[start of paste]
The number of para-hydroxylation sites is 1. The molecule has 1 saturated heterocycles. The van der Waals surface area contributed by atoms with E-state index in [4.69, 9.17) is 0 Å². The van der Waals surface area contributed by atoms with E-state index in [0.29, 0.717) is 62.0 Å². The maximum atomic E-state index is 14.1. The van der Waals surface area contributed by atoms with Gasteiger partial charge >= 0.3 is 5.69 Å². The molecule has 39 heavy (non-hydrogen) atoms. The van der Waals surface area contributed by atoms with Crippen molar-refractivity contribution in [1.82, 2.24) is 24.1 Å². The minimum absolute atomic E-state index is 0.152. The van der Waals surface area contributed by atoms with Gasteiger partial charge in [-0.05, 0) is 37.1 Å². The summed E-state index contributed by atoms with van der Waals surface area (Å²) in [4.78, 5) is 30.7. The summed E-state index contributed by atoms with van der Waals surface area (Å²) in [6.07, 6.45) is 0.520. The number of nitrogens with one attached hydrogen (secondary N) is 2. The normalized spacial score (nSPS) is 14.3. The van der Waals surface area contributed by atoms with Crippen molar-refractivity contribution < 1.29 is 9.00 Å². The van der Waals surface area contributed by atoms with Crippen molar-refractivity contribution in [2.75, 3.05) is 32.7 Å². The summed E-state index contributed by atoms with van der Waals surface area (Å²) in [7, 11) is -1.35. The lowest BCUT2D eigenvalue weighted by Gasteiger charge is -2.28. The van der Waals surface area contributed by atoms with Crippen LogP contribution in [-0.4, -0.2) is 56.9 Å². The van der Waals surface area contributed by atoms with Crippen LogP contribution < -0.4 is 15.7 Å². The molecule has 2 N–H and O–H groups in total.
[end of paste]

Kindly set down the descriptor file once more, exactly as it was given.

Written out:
The number of para-hydroxylation sites is 1. The molecule has 1 saturated heterocycles. The van der Waals surface area contributed by atoms with E-state index in [4.69, 9.17) is 0 Å². The van der Waals surface area contributed by atoms with E-state index in [0.29, 0.717) is 62.0 Å². The maximum atomic E-state index is 14.1. The van der Waals surface area contributed by atoms with Gasteiger partial charge >= 0.3 is 5.69 Å². The molecule has 39 heavy (non-hydrogen) atoms. The van der Waals surface area contributed by atoms with Crippen molar-refractivity contribution in [1.82, 2.24) is 24.1 Å². The minimum absolute atomic E-state index is 0.152. The van der Waals surface area contributed by atoms with Gasteiger partial charge in [-0.05, 0) is 37.1 Å². The summed E-state index contributed by atoms with van der Waals surface area (Å²) in [4.78, 5) is 30.7. The summed E-state index contributed by atoms with van der Waals surface area (Å²) in [6.07, 6.45) is 0.520. The number of nitrogens with one attached hydrogen (secondary N) is 2. The normalized spacial score (nSPS) is 14.3. The van der Waals surface area contributed by atoms with Crippen molar-refractivity contribution < 1.29 is 9.00 Å². The van der Waals surface area contributed by atoms with Crippen molar-refractivity contribution in [2.75, 3.05) is 32.7 Å². The summed E-state index contributed by atoms with van der Waals surface area (Å²) in [7, 11) is -1.35. The lowest BCUT2D eigenvalue weighted by Gasteiger charge is -2.28. The van der Waals surface area contributed by atoms with Crippen LogP contribution in [-0.4, -0.2) is 56.9 Å². The van der Waals surface area contributed by atoms with Crippen LogP contribution < -0.4 is 15.7 Å². The molecule has 2 N–H and O–H groups in total.